Yes the Irish fit in very well in Brittany. At first everyone thinks you are English and there is definitely a little bit of anti-English sentiment. We hear it when we are out and about. So on entering a busy restaurant you might hear someone shout out “le rosbif est arrivé” I normally respond with “cassoulet irlandais s’il vous plaît”, which is immediately met by shocked, embarrassed applause as in Brittany they without doubt, really do love the Irish very much.

How do Irish students find their way to you and are they different from other Europeans?

Most students find us through the internet or word of mouth. A lot of Irish students come to us after hearing from a friend who has done the course. We find our Irish students tend to be very European. Their delight in speaking French or visiting vineyards (of Irish origin) and historic places of interest in France is very evident. The Irish are aware of their long connection with France and their unique connections with An Breatain Beag.

Are there any other Irish people in your circles?

There are Irish people living, studying or working here. Most are studying in Rennes at the local university.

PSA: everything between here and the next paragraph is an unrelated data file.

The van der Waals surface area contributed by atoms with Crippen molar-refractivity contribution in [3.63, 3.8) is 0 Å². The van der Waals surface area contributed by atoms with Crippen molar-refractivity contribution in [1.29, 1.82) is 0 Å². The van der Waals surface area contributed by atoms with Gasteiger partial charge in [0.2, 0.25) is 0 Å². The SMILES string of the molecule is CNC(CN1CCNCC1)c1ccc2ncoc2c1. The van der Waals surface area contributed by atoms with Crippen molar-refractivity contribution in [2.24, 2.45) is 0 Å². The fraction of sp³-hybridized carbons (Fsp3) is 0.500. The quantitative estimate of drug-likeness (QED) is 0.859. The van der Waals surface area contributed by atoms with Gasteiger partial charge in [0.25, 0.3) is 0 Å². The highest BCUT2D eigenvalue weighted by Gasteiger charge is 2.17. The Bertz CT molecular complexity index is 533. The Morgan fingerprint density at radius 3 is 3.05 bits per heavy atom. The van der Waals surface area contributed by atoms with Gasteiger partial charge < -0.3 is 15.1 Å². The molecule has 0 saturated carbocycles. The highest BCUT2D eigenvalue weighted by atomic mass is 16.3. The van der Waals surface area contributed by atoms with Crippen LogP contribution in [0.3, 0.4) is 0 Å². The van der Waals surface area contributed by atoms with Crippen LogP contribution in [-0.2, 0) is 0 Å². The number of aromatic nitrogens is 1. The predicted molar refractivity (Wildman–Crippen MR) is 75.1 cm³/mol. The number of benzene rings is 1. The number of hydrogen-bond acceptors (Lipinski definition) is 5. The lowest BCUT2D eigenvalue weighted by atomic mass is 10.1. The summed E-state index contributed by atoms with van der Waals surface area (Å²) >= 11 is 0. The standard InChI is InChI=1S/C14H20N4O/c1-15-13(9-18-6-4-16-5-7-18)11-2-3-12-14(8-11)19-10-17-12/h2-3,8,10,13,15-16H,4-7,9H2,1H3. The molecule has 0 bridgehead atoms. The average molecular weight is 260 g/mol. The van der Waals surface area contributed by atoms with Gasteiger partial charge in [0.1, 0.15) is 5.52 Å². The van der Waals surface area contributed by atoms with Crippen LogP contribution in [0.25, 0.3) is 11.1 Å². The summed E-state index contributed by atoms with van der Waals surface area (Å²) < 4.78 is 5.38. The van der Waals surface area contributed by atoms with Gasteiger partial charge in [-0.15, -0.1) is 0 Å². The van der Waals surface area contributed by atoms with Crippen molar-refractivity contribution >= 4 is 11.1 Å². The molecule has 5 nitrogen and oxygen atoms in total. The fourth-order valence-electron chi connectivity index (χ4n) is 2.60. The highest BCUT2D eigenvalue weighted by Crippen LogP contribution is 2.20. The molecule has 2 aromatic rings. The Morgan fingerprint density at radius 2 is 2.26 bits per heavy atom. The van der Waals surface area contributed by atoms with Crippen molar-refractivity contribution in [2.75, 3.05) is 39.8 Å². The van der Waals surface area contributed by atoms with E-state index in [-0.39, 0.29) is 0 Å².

What is it like living there in terms of transport, social life and so on? Is it expensive?

You need a car to get around the countryside, and there are excellent road and rail connections. Trains to Rennes are every hour and take an hour. Trains to Paris are fast and take just over two hours. We miss the Irish pub scene as they don’t really do hyggelig bars here (to coin a Danish phrase), but we can go to one or two places where there is good craic among the locals and music sessions, some of which are Irish. Food and alcohol is not expensive, and there is a good selection of craft beers to choose from.

Is there anything you miss about living and working in Ireland?

I sometimes miss Dublin for its unique buzz. A night at the Castle Bar or the Library Bar or on thé Cill Arnie boat on thé Liffey is hard to beat especially when catching up with old friends. The Abbey Theatre or the National Theatre (London) is hard to beat, but I am still hoping such theatres will allow access to their productions via direct online subscription and live streaming so that people, wherever they live, can access great drama from their own homes. NT Live is great if you live near a relevant cinema, but not everyone in France lives in Paris or Nice.

Do you think Ireland has changed?

Ireland has changed big time. It has become more European and more international. When I return to Cavan or Dublin I am very impressed with the high standard of restaurant food and the quality of cheeses and food products on display.

Are there any Irish foods you miss?

It’s hard to get a good quality Cavan boxty unless I head to Cavan. I miss the wild salmon and trout we grew up with, and the smoked pike pâte on home made bread.

If you work in an interesting career overseas and would like to share your experience with Irish Times Abroad, email with a little information about you and what you do.